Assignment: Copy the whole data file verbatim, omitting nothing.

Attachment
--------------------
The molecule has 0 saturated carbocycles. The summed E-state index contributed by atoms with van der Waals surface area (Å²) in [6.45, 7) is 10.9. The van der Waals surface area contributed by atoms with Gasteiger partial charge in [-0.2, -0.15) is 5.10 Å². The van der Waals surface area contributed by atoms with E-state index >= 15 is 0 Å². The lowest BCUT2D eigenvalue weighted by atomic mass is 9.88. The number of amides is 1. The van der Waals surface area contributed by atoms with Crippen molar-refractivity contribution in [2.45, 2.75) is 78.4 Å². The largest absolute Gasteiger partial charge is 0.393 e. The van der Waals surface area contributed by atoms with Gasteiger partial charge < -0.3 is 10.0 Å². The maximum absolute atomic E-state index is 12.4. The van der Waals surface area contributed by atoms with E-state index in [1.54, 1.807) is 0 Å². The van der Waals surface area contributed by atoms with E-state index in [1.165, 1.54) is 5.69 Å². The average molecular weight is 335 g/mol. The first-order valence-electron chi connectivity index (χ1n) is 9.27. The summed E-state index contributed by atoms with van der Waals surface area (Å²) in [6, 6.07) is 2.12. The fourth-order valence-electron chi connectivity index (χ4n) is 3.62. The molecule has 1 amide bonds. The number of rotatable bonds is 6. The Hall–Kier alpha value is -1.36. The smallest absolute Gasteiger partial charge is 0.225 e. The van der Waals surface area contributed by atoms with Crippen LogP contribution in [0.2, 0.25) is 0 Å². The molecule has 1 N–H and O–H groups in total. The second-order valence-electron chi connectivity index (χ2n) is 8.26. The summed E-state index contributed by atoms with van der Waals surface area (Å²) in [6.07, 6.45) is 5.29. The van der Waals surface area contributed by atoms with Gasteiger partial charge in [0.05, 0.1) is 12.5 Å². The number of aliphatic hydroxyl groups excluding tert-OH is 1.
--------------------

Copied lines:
The molecule has 0 saturated carbocycles. The summed E-state index contributed by atoms with van der Waals surface area (Å²) in [6.45, 7) is 10.9. The van der Waals surface area contributed by atoms with Gasteiger partial charge in [-0.2, -0.15) is 5.10 Å². The van der Waals surface area contributed by atoms with E-state index >= 15 is 0 Å². The lowest BCUT2D eigenvalue weighted by atomic mass is 9.88. The number of amides is 1. The van der Waals surface area contributed by atoms with Crippen molar-refractivity contribution in [2.45, 2.75) is 78.4 Å². The largest absolute Gasteiger partial charge is 0.393 e. The van der Waals surface area contributed by atoms with Gasteiger partial charge < -0.3 is 10.0 Å². The maximum absolute atomic E-state index is 12.4. The van der Waals surface area contributed by atoms with E-state index in [1.54, 1.807) is 0 Å². The van der Waals surface area contributed by atoms with E-state index in [1.165, 1.54) is 5.69 Å². The average molecular weight is 335 g/mol. The first-order valence-electron chi connectivity index (χ1n) is 9.27. The summed E-state index contributed by atoms with van der Waals surface area (Å²) in [6, 6.07) is 2.12. The fourth-order valence-electron chi connectivity index (χ4n) is 3.62. The molecule has 1 amide bonds. The number of rotatable bonds is 6. The Hall–Kier alpha value is -1.36. The smallest absolute Gasteiger partial charge is 0.225 e. The van der Waals surface area contributed by atoms with Crippen LogP contribution in [0.2, 0.25) is 0 Å². The molecule has 1 N–H and O–H groups in total. The second-order valence-electron chi connectivity index (χ2n) is 8.26. The summed E-state index contributed by atoms with van der Waals surface area (Å²) in [6.07, 6.45) is 5.29. The van der Waals surface area contributed by atoms with Gasteiger partial charge in [0.05, 0.1) is 12.5 Å². The number of aliphatic hydroxyl groups excluding tert-OH is 1.